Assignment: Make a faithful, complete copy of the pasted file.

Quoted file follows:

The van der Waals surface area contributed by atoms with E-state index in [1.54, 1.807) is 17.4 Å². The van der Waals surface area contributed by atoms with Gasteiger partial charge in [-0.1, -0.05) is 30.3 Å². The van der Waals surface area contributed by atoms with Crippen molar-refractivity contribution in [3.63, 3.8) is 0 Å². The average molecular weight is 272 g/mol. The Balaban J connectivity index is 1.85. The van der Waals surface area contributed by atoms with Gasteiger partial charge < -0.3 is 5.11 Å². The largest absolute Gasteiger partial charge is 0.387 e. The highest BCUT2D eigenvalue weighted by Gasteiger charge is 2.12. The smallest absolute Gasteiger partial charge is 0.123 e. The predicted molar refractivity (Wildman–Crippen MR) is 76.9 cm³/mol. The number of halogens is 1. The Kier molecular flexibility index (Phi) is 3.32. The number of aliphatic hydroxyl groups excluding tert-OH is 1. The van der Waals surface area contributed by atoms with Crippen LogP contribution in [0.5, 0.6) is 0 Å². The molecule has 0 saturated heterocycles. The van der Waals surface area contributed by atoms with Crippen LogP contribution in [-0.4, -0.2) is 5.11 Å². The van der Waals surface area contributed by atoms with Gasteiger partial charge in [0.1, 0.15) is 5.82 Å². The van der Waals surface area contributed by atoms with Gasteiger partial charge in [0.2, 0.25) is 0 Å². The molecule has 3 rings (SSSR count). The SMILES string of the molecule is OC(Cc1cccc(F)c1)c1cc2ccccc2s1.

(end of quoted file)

The van der Waals surface area contributed by atoms with E-state index in [1.54, 1.807) is 17.4 Å². The van der Waals surface area contributed by atoms with Gasteiger partial charge in [-0.1, -0.05) is 30.3 Å². The van der Waals surface area contributed by atoms with Crippen molar-refractivity contribution in [3.63, 3.8) is 0 Å². The average molecular weight is 272 g/mol. The Balaban J connectivity index is 1.85. The van der Waals surface area contributed by atoms with Gasteiger partial charge < -0.3 is 5.11 Å². The largest absolute Gasteiger partial charge is 0.387 e. The highest BCUT2D eigenvalue weighted by Gasteiger charge is 2.12. The smallest absolute Gasteiger partial charge is 0.123 e. The predicted molar refractivity (Wildman–Crippen MR) is 76.9 cm³/mol. The number of halogens is 1. The Kier molecular flexibility index (Phi) is 3.32. The number of aliphatic hydroxyl groups excluding tert-OH is 1. The van der Waals surface area contributed by atoms with Crippen LogP contribution in [0.5, 0.6) is 0 Å². The molecule has 0 saturated heterocycles. The van der Waals surface area contributed by atoms with Crippen LogP contribution in [-0.4, -0.2) is 5.11 Å². The van der Waals surface area contributed by atoms with Gasteiger partial charge in [0.1, 0.15) is 5.82 Å². The van der Waals surface area contributed by atoms with Gasteiger partial charge in [0.2, 0.25) is 0 Å². The molecule has 3 rings (SSSR count). The SMILES string of the molecule is OC(Cc1cccc(F)c1)c1cc2ccccc2s1.